Sapphire says GPU mining is making a comeback, outs a 16GB Radeon RX 570

Sapphire may have gotten the memo that cryptocurrency mining with GPUs is no longer profitable, but it's taking that memo and crumpling it into a ball, lighting it on fire, and throwing it out the window. Or to put it another way, Sapphire plans to launch a Radeon RX 570 graphics card with 16GB of GDDR5 memory, which is twice as much as a regular Radeon RX 570. Why? Because GPU mining is making a comeback, apparently, and some of the best graphics cards could be affected.

Only it probably isn't, just don't tell that to Sapphire. Adrian Thompson, the company's vice president of global marketing, wrote a bunch of paragraphs on Medium talking about blockchain technology, and a privacy coin called Grin. This is the reason why Sapphire is plopping gobs of memory on a special Radeon RX 570 variant.

As with many other cryptocurrencies, Grin will be friendly to ASIC hardware. However, Thompson says there's a second proof-of-work algorithm that is ASIC resistant, called Cuckaroo, which can be mined with CPUs and GPUs.

"Although GPU mining will eventually tail off, there is a tremendous opportunity for first-movers to take advantage of the high rewards from early mining. Just as long as you have the right hardware," Thompson says.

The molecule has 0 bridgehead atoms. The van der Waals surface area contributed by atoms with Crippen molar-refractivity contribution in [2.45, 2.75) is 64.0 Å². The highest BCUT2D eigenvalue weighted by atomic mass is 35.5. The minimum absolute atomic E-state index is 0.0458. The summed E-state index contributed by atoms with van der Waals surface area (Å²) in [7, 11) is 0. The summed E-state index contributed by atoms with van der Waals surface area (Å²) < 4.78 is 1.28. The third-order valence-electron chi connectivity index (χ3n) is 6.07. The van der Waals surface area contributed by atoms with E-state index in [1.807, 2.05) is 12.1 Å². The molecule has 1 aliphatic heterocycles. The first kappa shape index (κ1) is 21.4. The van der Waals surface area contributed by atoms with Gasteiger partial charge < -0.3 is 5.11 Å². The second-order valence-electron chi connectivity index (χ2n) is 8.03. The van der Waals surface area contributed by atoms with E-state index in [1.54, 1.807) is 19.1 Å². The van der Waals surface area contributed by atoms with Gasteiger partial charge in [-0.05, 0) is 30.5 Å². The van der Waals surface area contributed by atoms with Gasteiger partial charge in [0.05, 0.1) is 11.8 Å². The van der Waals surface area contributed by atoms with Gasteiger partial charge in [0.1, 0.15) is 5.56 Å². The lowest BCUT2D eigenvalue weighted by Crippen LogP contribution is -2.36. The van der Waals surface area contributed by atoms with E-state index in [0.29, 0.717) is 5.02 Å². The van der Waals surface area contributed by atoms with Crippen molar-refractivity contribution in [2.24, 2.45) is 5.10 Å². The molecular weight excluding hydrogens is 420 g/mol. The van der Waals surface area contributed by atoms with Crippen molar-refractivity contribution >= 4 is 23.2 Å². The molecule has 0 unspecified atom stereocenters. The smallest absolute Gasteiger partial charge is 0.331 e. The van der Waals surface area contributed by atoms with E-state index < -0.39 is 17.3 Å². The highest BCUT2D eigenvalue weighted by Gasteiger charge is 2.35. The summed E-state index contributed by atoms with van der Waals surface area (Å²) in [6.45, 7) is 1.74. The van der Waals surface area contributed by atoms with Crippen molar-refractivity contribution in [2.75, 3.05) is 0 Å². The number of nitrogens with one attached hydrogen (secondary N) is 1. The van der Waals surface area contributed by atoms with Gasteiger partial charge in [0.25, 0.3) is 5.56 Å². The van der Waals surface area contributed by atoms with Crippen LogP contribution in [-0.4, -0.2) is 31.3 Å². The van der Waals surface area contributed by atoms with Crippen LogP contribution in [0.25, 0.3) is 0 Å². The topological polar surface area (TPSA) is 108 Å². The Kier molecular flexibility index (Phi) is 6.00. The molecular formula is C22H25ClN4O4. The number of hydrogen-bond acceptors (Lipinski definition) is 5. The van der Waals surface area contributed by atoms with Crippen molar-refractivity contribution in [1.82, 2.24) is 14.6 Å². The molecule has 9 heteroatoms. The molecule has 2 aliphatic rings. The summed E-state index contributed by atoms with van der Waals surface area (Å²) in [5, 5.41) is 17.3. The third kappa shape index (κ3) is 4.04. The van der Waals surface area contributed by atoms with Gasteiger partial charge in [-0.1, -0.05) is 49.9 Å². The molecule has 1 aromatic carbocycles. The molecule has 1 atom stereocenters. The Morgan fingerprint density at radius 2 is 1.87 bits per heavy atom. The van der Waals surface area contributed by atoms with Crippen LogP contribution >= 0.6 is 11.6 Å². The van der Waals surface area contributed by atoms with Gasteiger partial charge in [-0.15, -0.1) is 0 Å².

According to Thompson, the upcoming 16GB card has enough memory to mine both algorithms at the same time. "This will allow miners to see-saw between each one as the difficulty swings from back and forth, a process also known as ‘Dual Mining’," Thompson explains.

"Sapphire will have access to a Grin miner that will port the CUDA miner. Factor in the affordable cost of the Sapphire 16GB RX 570 itself, which is a third of the price of competing 16GB cards designed for professional applications, and Sapphire seems to have produced a veritable money printing machine," Thompson claims.

It's not clear how much the card will cost or exactly when it will be available, only that its release is imminent.

As for Grin, along with a similar cryptocoin called Beam, both are too new to make any meaningful judgement possible. There's often (always) a lot of hype at the launch of a new coin, particularly a coin that brings a new mining algorithm into play. Our advice: don't get burned (again) trying to chase down the cryptocurrency train.

Paul Lilly

Paul has been playing PC games and raking his knuckles on computer hardware since the Commodore 64. He does not have any tattoos, but thinks it would be cool to get one that reads LOAD"*",8,1. In his off time, he rides motorcycles and wrestles alligators (only one of those is true).